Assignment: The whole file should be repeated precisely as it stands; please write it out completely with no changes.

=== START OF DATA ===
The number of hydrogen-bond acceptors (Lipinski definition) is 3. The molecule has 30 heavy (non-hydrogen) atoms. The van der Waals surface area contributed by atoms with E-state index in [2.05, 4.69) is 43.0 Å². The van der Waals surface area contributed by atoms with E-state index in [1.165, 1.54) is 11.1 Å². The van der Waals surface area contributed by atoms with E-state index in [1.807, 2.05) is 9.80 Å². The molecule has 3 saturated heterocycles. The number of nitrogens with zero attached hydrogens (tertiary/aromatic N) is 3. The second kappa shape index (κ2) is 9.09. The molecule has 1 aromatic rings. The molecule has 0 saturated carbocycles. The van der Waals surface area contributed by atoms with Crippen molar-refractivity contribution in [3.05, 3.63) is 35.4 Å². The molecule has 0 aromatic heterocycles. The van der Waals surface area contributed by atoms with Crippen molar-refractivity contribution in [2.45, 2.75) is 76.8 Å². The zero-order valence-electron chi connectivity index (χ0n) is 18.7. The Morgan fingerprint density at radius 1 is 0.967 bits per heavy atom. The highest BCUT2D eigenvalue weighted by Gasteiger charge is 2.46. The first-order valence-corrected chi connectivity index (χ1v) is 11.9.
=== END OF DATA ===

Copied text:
The number of hydrogen-bond acceptors (Lipinski definition) is 3. The molecule has 30 heavy (non-hydrogen) atoms. The van der Waals surface area contributed by atoms with E-state index in [2.05, 4.69) is 43.0 Å². The van der Waals surface area contributed by atoms with E-state index in [1.165, 1.54) is 11.1 Å². The van der Waals surface area contributed by atoms with E-state index in [1.807, 2.05) is 9.80 Å². The molecule has 3 saturated heterocycles. The number of nitrogens with zero attached hydrogens (tertiary/aromatic N) is 3. The second kappa shape index (κ2) is 9.09. The molecule has 1 aromatic rings. The molecule has 0 saturated carbocycles. The van der Waals surface area contributed by atoms with Crippen molar-refractivity contribution in [3.05, 3.63) is 35.4 Å². The molecule has 0 aromatic heterocycles. The van der Waals surface area contributed by atoms with Crippen molar-refractivity contribution in [2.45, 2.75) is 76.8 Å². The zero-order valence-electron chi connectivity index (χ0n) is 18.7. The Morgan fingerprint density at radius 1 is 0.967 bits per heavy atom. The highest BCUT2D eigenvalue weighted by Gasteiger charge is 2.46. The first-order valence-corrected chi connectivity index (χ1v) is 11.9.